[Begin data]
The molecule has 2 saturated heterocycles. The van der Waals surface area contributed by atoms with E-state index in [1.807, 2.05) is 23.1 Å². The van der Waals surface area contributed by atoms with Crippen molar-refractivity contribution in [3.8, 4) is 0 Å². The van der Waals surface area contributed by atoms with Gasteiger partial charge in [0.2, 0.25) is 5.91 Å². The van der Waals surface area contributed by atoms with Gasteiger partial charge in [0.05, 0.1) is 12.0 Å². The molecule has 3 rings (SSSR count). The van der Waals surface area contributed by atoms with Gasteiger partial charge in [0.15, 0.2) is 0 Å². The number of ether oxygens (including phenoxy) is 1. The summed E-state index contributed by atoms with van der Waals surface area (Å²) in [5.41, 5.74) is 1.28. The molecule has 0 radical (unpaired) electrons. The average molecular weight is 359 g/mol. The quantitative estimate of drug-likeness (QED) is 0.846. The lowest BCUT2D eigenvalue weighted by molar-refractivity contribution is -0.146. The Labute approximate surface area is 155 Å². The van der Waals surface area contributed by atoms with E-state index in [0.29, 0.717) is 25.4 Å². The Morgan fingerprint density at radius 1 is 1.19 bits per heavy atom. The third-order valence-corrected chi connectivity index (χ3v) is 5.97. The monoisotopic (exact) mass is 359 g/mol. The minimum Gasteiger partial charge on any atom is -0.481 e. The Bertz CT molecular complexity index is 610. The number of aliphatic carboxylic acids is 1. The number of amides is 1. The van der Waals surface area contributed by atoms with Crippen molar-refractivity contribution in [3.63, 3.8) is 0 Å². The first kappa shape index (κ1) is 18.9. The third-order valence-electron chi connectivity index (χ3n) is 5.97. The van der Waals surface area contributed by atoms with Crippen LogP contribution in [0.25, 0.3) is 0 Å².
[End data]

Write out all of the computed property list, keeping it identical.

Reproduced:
The molecule has 2 saturated heterocycles. The van der Waals surface area contributed by atoms with E-state index in [1.807, 2.05) is 23.1 Å². The van der Waals surface area contributed by atoms with Crippen molar-refractivity contribution in [3.8, 4) is 0 Å². The van der Waals surface area contributed by atoms with Gasteiger partial charge in [0.2, 0.25) is 5.91 Å². The van der Waals surface area contributed by atoms with Gasteiger partial charge in [0.05, 0.1) is 12.0 Å². The molecule has 3 rings (SSSR count). The van der Waals surface area contributed by atoms with Gasteiger partial charge in [0.15, 0.2) is 0 Å². The number of ether oxygens (including phenoxy) is 1. The summed E-state index contributed by atoms with van der Waals surface area (Å²) in [5.41, 5.74) is 1.28. The molecule has 0 radical (unpaired) electrons. The average molecular weight is 359 g/mol. The quantitative estimate of drug-likeness (QED) is 0.846. The lowest BCUT2D eigenvalue weighted by molar-refractivity contribution is -0.146. The Labute approximate surface area is 155 Å². The van der Waals surface area contributed by atoms with E-state index in [0.29, 0.717) is 25.4 Å². The Morgan fingerprint density at radius 1 is 1.19 bits per heavy atom. The third-order valence-corrected chi connectivity index (χ3v) is 5.97. The monoisotopic (exact) mass is 359 g/mol. The minimum Gasteiger partial charge on any atom is -0.481 e. The Bertz CT molecular complexity index is 610. The number of aliphatic carboxylic acids is 1. The number of amides is 1. The van der Waals surface area contributed by atoms with Crippen molar-refractivity contribution in [3.63, 3.8) is 0 Å². The first kappa shape index (κ1) is 18.9. The third-order valence-electron chi connectivity index (χ3n) is 5.97. The van der Waals surface area contributed by atoms with Crippen LogP contribution in [0.25, 0.3) is 0 Å².